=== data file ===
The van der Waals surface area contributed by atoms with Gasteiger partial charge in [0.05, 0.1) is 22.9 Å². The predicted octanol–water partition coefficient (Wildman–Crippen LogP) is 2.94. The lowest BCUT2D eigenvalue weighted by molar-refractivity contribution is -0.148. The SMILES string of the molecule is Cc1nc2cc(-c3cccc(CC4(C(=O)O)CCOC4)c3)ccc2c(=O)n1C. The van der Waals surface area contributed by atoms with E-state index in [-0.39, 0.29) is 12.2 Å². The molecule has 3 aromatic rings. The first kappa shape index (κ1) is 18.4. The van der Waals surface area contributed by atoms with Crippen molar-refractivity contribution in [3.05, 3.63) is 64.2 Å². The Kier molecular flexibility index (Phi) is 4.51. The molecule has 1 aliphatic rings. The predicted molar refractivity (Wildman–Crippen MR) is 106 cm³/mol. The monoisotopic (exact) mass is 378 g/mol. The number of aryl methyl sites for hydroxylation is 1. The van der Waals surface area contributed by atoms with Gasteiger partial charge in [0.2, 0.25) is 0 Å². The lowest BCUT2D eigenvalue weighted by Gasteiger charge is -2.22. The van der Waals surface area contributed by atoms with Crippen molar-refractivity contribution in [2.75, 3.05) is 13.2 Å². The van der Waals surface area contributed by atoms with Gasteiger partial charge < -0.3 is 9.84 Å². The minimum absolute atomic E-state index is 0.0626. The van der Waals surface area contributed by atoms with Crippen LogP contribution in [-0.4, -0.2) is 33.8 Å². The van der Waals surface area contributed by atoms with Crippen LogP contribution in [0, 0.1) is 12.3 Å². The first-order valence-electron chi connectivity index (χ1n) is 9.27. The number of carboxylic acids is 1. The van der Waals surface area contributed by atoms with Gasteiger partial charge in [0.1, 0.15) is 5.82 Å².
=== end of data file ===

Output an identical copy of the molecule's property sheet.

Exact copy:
The van der Waals surface area contributed by atoms with Gasteiger partial charge in [0.05, 0.1) is 22.9 Å². The predicted octanol–water partition coefficient (Wildman–Crippen LogP) is 2.94. The lowest BCUT2D eigenvalue weighted by molar-refractivity contribution is -0.148. The SMILES string of the molecule is Cc1nc2cc(-c3cccc(CC4(C(=O)O)CCOC4)c3)ccc2c(=O)n1C. The van der Waals surface area contributed by atoms with E-state index in [-0.39, 0.29) is 12.2 Å². The molecule has 3 aromatic rings. The first kappa shape index (κ1) is 18.4. The van der Waals surface area contributed by atoms with Crippen molar-refractivity contribution in [3.05, 3.63) is 64.2 Å². The Kier molecular flexibility index (Phi) is 4.51. The molecule has 1 aliphatic rings. The predicted molar refractivity (Wildman–Crippen MR) is 106 cm³/mol. The monoisotopic (exact) mass is 378 g/mol. The number of aryl methyl sites for hydroxylation is 1. The van der Waals surface area contributed by atoms with Gasteiger partial charge in [0.2, 0.25) is 0 Å². The lowest BCUT2D eigenvalue weighted by Gasteiger charge is -2.22. The van der Waals surface area contributed by atoms with Crippen molar-refractivity contribution in [2.75, 3.05) is 13.2 Å². The van der Waals surface area contributed by atoms with Gasteiger partial charge < -0.3 is 9.84 Å². The minimum absolute atomic E-state index is 0.0626. The van der Waals surface area contributed by atoms with Crippen LogP contribution in [-0.4, -0.2) is 33.8 Å². The van der Waals surface area contributed by atoms with Crippen LogP contribution in [0, 0.1) is 12.3 Å². The first-order valence-electron chi connectivity index (χ1n) is 9.27. The number of carboxylic acids is 1. The van der Waals surface area contributed by atoms with Gasteiger partial charge in [0.1, 0.15) is 5.82 Å².